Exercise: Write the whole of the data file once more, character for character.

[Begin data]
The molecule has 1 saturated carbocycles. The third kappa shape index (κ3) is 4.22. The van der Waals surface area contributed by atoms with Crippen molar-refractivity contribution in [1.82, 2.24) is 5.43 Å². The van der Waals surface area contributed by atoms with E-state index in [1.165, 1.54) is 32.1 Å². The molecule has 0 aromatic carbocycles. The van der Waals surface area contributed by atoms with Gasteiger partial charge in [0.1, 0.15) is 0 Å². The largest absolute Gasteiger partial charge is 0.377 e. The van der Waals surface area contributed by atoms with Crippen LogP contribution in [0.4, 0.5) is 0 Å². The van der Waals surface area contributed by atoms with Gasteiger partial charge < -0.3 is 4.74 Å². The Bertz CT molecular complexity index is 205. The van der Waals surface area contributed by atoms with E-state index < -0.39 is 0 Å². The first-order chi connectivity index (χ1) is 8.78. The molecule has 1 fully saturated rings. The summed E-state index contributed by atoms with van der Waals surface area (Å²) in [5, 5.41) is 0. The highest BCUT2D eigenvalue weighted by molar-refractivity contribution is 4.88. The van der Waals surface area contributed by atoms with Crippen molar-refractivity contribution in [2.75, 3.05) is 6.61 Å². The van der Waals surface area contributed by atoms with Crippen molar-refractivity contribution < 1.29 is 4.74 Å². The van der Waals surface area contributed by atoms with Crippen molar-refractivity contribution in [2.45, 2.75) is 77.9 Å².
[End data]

The molecule has 1 saturated carbocycles. The third kappa shape index (κ3) is 4.22. The van der Waals surface area contributed by atoms with Crippen molar-refractivity contribution in [1.82, 2.24) is 5.43 Å². The van der Waals surface area contributed by atoms with E-state index in [1.165, 1.54) is 32.1 Å². The molecule has 0 aromatic carbocycles. The van der Waals surface area contributed by atoms with Gasteiger partial charge in [0.1, 0.15) is 0 Å². The largest absolute Gasteiger partial charge is 0.377 e. The van der Waals surface area contributed by atoms with Crippen LogP contribution in [0.4, 0.5) is 0 Å². The van der Waals surface area contributed by atoms with Gasteiger partial charge < -0.3 is 4.74 Å². The Bertz CT molecular complexity index is 205. The van der Waals surface area contributed by atoms with E-state index < -0.39 is 0 Å². The first-order chi connectivity index (χ1) is 8.78. The molecule has 1 fully saturated rings. The summed E-state index contributed by atoms with van der Waals surface area (Å²) in [5, 5.41) is 0. The highest BCUT2D eigenvalue weighted by molar-refractivity contribution is 4.88. The van der Waals surface area contributed by atoms with Crippen molar-refractivity contribution in [2.75, 3.05) is 6.61 Å². The van der Waals surface area contributed by atoms with Crippen molar-refractivity contribution < 1.29 is 4.74 Å². The van der Waals surface area contributed by atoms with Crippen molar-refractivity contribution in [2.45, 2.75) is 77.9 Å².